B. Is the Exhaustion Requirement Excused?

Plaintiff contends that, when an exhaustion requirement is created by agency regulations, as opposed to by statute, a district court may decide whether exhaustion is required. Pl.'s Br. at 2. Plaintiff is correct that in an appropriate case, the Court may excuse a party's failure to exhaust administrative remedies. For example, "[a] party may be excused from exhausting administrative remedies if the complaint involves a legitimate constitutional claim, if exhaustion would cause irreparable harm, if further administrative procedures would be futile, or if the issues to be decided are primarily legal rather than factual." Ace Prop. & Cas. Ins. Co. v. Fed. Crop Ins., 440 F.3d 992, 1000 (8th Cir.2006).

In this case, Plaintiff argues that exhaustion should be excused because Plaintiff could not reasonably have been expected to understand that appeal to OPM was mandatory rather than optional prior to filing suit. Specifically, Plaintiff argues that she was not properly notified of the requirement to appeal to OPM because: 1) Coventry's final denial letter dated January 30, 2007 told Plaintiff merely: "If you do not agree with our decision, you may ask OPM to review it."; 2) the letter did not say that Plaintiff must appeal to preserve her judicial review rights; and 3) the letter then became confusing because it informed Plaintiff that "[f]urther information on your right to appeal to OPM can be found in your Federal Employees Health Benefits Program Plan Brochure, pages 85-86," but those pages actually dealt with additional benefits programs available to federal employees to "complement FEHB benefits." Pl.'s Br. at 3. Plaintiff further asserts that even if Coventry had properly referred her to the "Disputed Claims Process" portion of her Plan brochure, she still would not have received adequate notice because that document contains the same permissive language as Coventry's letter: "If you do not agree with our decision, you may ask OPM to review it." Id.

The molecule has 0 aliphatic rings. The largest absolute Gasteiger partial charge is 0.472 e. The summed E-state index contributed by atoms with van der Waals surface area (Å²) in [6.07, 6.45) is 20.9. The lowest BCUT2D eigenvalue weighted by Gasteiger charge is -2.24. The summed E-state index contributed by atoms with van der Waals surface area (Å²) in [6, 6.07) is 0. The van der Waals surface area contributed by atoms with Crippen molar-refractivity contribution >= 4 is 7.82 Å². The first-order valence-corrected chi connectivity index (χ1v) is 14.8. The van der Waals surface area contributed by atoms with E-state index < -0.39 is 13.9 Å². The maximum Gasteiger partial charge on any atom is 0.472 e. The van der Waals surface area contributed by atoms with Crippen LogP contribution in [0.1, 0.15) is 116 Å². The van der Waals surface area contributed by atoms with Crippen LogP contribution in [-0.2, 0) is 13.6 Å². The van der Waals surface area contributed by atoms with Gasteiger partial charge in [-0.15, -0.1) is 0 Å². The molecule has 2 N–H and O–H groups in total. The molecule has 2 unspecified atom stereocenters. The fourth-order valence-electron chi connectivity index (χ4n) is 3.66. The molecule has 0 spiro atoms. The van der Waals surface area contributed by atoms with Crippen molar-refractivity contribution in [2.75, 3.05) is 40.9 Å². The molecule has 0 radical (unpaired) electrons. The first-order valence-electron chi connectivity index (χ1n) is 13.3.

Plaintiff admits in her affidavit that she "read Section 9 ("Disputed Claims Process") of the 2007 Coventry FEHB Brochure." Clerk's No. 7-3 at 7. Section 9 of the Plan brochure provides:

Follow this Federal Employees Health Benefits Program disputed claims process if you disagree with our decision on your claim or request for services, drugs, or suppliesincluding a request for preauthorization/prior approval....
1. Ask us in writing to reconsider our initial decision. You must [write within 6 months, send the request to a specific address, include a statement of why the decision is alleged to be wrong, and provide supporting documentation].
2. We have 30 days from the date we receive your request to: [pay the claim, write to the participant and maintain the denial, or ask for more information]. If we ask your provider, we will send you a copy of our requestgo to step 3.